Charlie (Colorado)- Thanks much for visiting and commenting. I am OK with my characterization. The Republicans have used Steve Mc. for their ends, and I think that Steve Mc. got a pretty good trade on the exchange. I accept that others might have a different views. Thanks!

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  19. Hans von Storch Says:

    Roger, you wrote to Steve McIntyre: “I have the same advice for you that I have given to RC. If you want to be a policy advocate (on science policy and/or climate policy) then do so explicitly. If you want to focus on science then go the peer-reviewed route. But don’t tell us that you are simply interested in getting the science right and then appear before the US Congress.”

    In principle I would agree. But in case of Steve McIntyre this may be somewhat unfair – the “peer-review route” was simply not open to him. In the beginning this had certainly something to do with the fact that he was not used to the rituals of publishing in science. This happens to all new-comers, but in particular so if the newcomer is a self-taught scientist without an experienced supervisor or advisor. But, what was more severe was the fact that the peer-review process in this specific field was blocked by people like Dr. Mann and his network, as indicated by the Wegmann report and felt by many of others. A good example of this gate-keeping has now become public due to the open access-review process of “Climate of the Past”, see reviewer #2 on Most people I know believe that this review is by Dr. Mann.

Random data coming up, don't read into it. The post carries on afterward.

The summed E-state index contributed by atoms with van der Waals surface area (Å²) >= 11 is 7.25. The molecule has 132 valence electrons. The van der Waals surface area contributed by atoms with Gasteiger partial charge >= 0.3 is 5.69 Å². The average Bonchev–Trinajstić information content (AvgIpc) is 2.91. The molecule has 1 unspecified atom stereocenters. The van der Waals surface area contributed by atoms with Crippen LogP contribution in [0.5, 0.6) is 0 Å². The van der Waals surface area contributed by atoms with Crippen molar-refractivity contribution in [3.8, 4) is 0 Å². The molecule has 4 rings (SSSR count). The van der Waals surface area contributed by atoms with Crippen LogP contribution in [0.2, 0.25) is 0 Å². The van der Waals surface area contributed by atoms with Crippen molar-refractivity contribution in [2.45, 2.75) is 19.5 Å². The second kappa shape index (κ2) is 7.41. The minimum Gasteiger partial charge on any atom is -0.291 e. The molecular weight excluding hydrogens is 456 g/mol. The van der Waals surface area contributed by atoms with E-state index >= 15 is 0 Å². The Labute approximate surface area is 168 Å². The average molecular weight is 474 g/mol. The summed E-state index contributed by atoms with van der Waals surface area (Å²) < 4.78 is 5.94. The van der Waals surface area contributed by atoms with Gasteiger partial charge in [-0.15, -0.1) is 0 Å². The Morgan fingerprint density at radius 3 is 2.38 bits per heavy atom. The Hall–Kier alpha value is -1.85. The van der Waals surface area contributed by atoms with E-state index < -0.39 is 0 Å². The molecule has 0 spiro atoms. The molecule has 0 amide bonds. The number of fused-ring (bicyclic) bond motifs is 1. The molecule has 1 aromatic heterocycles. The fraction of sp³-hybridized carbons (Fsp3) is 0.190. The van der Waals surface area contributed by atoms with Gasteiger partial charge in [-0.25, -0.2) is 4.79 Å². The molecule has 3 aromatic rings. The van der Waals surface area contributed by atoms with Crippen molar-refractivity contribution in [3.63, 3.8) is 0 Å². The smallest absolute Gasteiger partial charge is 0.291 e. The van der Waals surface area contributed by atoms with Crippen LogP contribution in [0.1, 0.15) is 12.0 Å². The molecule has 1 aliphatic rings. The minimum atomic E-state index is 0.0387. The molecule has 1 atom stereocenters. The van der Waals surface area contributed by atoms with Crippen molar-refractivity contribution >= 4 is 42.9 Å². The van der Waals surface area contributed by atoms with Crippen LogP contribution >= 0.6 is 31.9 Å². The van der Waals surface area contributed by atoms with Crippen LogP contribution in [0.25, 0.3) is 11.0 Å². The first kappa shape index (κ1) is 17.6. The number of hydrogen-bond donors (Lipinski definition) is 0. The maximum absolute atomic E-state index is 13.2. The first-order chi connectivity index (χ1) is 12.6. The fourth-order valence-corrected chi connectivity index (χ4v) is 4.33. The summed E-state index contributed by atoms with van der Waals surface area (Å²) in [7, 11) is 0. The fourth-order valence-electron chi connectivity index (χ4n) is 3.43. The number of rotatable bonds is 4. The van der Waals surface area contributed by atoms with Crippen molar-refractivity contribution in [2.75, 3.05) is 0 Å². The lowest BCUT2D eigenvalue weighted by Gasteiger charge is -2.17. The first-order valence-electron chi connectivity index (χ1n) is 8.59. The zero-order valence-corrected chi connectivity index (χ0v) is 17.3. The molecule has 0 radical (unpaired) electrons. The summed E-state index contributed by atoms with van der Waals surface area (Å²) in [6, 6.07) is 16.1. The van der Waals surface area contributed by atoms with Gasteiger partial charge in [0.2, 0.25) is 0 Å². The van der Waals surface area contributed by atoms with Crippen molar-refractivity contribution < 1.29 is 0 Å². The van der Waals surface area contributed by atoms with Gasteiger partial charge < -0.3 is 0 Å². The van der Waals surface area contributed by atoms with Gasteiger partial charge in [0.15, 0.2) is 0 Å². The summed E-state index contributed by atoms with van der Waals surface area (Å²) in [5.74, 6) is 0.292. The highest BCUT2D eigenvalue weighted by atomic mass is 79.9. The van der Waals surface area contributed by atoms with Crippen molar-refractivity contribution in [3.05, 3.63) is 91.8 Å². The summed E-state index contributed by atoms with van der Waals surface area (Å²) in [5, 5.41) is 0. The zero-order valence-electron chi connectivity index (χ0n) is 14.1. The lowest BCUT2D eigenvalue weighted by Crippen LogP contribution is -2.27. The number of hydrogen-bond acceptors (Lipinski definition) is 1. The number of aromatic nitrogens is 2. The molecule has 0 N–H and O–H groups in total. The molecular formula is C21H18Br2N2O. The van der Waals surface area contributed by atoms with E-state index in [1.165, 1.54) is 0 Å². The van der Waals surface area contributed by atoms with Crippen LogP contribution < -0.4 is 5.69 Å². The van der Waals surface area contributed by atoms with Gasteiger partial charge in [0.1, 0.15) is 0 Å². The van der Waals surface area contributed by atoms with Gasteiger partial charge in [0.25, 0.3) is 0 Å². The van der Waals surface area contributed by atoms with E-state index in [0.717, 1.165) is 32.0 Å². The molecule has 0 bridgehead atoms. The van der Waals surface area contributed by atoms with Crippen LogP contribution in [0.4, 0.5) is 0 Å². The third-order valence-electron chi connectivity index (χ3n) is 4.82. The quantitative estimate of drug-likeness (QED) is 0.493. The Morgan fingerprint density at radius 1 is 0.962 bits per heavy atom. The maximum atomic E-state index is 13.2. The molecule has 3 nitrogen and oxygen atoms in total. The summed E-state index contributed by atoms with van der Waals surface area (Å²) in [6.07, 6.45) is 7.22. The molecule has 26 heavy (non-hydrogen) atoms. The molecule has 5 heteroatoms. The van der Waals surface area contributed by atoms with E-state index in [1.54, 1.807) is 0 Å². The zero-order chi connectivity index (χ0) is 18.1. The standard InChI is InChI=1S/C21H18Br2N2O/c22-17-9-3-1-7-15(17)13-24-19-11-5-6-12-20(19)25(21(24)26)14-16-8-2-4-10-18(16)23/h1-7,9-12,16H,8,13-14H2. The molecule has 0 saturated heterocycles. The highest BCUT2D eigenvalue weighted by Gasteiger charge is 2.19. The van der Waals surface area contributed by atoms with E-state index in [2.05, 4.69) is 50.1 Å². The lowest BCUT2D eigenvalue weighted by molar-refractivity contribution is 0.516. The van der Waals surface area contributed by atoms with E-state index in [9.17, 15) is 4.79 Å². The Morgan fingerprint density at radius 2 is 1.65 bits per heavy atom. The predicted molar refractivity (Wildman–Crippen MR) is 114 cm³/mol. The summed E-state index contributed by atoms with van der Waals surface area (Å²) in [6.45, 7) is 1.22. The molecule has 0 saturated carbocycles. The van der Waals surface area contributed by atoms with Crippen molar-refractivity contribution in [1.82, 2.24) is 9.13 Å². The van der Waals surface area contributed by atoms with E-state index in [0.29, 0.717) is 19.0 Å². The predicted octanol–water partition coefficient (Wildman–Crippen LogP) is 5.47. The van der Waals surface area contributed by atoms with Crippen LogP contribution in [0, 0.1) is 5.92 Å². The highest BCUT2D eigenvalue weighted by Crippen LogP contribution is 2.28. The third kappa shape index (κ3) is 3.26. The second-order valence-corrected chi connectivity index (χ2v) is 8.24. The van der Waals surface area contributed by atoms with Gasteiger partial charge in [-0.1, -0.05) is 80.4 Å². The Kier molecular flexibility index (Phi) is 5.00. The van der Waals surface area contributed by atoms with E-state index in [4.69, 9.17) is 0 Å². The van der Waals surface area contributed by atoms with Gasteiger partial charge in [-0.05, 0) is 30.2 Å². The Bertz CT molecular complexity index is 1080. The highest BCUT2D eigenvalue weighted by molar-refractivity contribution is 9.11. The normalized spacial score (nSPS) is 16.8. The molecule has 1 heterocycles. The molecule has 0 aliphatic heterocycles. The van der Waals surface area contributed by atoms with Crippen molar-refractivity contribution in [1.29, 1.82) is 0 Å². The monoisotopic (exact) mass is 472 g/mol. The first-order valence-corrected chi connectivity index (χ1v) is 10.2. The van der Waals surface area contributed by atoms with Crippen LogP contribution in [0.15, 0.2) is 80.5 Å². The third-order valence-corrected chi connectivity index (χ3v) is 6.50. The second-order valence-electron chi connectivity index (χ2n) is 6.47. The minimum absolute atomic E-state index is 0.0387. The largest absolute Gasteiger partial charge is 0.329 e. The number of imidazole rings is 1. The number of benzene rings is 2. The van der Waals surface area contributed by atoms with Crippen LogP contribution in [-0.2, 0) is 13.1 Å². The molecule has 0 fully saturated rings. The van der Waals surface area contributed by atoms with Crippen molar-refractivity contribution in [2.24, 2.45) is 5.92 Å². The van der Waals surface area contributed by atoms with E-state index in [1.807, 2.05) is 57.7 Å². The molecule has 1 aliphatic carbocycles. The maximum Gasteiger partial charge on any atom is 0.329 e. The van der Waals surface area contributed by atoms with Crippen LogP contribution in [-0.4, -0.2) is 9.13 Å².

Thus Steve McIntyre did not really have chance to successfully go the peer-review route. And I am impressed by Steve’s stamina to hold on, in spite of a really hostile reaction to his legitimate attempt to simply replicate a significant result of climate science. In doing so he did an important service to climate change science.

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  21. Jim Clarke Says:


    Thank you for linking to your testimony. While I still have a knee-jerk reaction to statements that ‘the science doesn’t matter’, I am beginning to see your point.

    For clarification: Would your recommendations change if our understanding of the percentages of human vs. natural climate variability changed?

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  23. Roger Pielke, Jr. Says: